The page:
So many things we use today came to fruition in the 1980s. Personal computers, compact discs, the Walkman, the mobile phone, and portable video cameras ("camcorders"), all emerged during the decade. Of course if one takes a look at the hairstyles and fashions from back then, it’s certain there are aspects of the 1980s we’ll all too happily forget.
There were however, a number of 1980's cars we should always remember.
Technological innovation had finally begun to overcome the limitations safety and emissions regulations had imposed in the latter part of the 1970s. It was the beginning of the Golden Age of performance cars we’re currently enjoying. Just as the items described above finally merged into the all-conquering Smartphones we so covet today, these cars were the precursors to the exceptionally exciting roster of automobiles we have to choose from these days.
Let’s pay tribute with this 80s flashback to cars we loved in the 1980s
The 1986 BMW M3 was created to enable BMW to enter the Group A Touring Car racing series. To qualify, a manufacturer had to field a model of which it had built at least 5000 units. Amazingly there was doubt within BMW management whether the company could sell that many of the modified 3 Series coupes. Ultimately, some 17 thousand cars were built. A double overhead cam inline four displacing 2.3-liters powered the first BMW M3, routing192 horsepower and 170 ft-lbs of torque to the rear wheels through a five-speed manual transmission.
The super sinister-looking 1987 Buick GNX was the ultimate version of Buick’s Regal-based Grand National performance car of the 1980’s. Buick claimed 245 horsepower and 360 ft-lbs of torque from the turbocharged 3.8-liter V6. A five-speed automatic transmission routed the thrust to the rear wheels. While its blistering acceleration got it named "the last of the muscle cars", the turbocharged Buick actually pointed the way to the high performance cars we enjoy today.
The International Race of Champions was conceived as a series pitting the best racing drivers from different aspects of the sport against one another in identically prepared cars set up by the same mechanics. Chevrolet’s Camaro was the car of choice for the series from 1975 to 1989. Naturally, a street version of the car was offered as well. The IROC-Z was based on the Camaro Z/28 and came to market in 1985 featuring a 5.0-liter V8 producing 215 horsepower.
Yeah—Magnum’s Ferrari. The show made the Ferrari 308 intensely popular, even among people who didn’t care about cars. For people who do care about cars, this mid-engined Ferrari model ultimately evolved into the twin-turbocharged Ferrari F40, one of the most highly coveted supercars of all time. As its name suggests, the 308 ran a 3.0-liter four-cam V8 producing 230 horsepower and 188 ft-lbs of torque. A five-speed manual transmission routed power to the rear wheels.
It could be argued the EcoBoost engines Ford is using today evolved from the 2.3-liter turbocharged four-cylinder engine powering the Ford Mustang SVO, which ultimately produced as much as 205 horsepower and 248 ft-lbs of torque. This was actually more power than Ford was getting out of the Mustang’s 5.0-liter V8 back then. And yes, it has been announced the 2015 Ford Mustang will feature a (wait for it…) 2.3-liter turbocharged four-cylinder among its engine offerings.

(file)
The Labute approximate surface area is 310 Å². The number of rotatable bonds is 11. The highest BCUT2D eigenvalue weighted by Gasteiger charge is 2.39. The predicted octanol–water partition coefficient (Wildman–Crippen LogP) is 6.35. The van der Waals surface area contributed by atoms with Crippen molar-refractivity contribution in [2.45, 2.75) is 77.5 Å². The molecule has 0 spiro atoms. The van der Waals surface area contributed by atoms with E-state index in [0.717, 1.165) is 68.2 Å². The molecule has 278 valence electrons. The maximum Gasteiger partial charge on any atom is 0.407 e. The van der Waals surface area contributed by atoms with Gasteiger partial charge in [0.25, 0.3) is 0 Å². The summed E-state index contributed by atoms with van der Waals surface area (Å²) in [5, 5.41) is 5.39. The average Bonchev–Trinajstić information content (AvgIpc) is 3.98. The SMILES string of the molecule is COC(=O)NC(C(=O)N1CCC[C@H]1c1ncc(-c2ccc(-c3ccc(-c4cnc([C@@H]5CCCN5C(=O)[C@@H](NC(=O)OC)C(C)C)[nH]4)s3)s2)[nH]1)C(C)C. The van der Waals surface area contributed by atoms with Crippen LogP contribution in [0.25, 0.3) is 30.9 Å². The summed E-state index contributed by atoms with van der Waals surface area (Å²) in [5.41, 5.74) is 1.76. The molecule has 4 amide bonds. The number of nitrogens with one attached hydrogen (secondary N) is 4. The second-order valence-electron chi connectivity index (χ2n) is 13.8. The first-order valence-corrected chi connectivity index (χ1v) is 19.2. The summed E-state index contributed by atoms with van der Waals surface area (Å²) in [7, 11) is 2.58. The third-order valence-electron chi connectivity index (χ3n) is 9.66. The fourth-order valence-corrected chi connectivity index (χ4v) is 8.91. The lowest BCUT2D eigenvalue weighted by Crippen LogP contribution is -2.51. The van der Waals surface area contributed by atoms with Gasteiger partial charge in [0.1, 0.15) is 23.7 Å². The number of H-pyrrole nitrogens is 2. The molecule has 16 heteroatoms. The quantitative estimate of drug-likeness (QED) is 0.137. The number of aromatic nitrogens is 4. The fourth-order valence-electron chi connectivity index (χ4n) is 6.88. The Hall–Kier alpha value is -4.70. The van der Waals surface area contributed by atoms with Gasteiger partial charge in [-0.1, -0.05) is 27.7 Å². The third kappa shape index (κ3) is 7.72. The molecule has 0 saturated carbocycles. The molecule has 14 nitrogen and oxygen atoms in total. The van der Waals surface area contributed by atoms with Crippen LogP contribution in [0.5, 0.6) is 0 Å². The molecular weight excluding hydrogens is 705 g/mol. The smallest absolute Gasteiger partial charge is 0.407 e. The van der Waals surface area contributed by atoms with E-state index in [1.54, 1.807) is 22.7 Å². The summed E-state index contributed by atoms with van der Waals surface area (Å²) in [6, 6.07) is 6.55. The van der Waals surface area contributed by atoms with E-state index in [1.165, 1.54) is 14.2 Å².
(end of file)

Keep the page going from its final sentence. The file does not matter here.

The world’s most beloved two-seat roadster came to market in 1989. Suddenly, here was a small affordable rear-drive sports car like those coveted British roadsters of the 1950s, 60s, and early 70s—but with reliability. Further, when you opened the hood, the 116-horsepower 1.6-liter twin-cam engine was a delight to behold.
While the R107 Mercedes-Benz SL was actually introduced in 1971, it was the it-car to have during the 1980’s “I, me, mine” era of conspicuous consumption. The R107 ran through 1989 to become the longest running iteration of the Mercedes SL ever. Arguably, it was also the prettiest SL ever. Powered by a broad variety of eight-cylinder engines over its run, most people refer to the car as the 450SL.
Today, Porsche has two front-engined models, but the 1976 924 was revolutionary when it was introduced, as Porsche had previously only fielded rear- and mid-engine models. Following the 924 to market in 1982, the 944 ran a 150-horsepower 2.5-liter inline four-cylinder engine. The ultimate iteration of the car, the 944 Turbo S, made 250 horsepower when 944 production ended in 1991.
The first all-wheel drive supercar, the 1986 twin-turbocharged Porsche 959 was Porsche’s state of the art, cost no object technological innovation test bed. Pioneering four-channel ABS, torque-splitting all-wheel drive, and speed adjustable suspension systems, its 195-mph top speed made it the fastest road car in the world when it was introduced. The 959’s 444 horsepower 2.8-liter engine was mated to a six-speed manual transmission and produced 369 ft-lbs of torque.
After a decade or so of building uninspiring front-wheel drive cars, somebody at Toyota had a brilliant idea. Take a front wheel drive powertrain, mount it in some swoopy bodywork behind a pair of seats, and presto, you’ve got an affordable mid-engine rear drive sports car to offer. Introduced in 1984, Toyota’s “Mister Two” has seen three generations of production since then, and ranks as one of the best affordable sports cars of all time.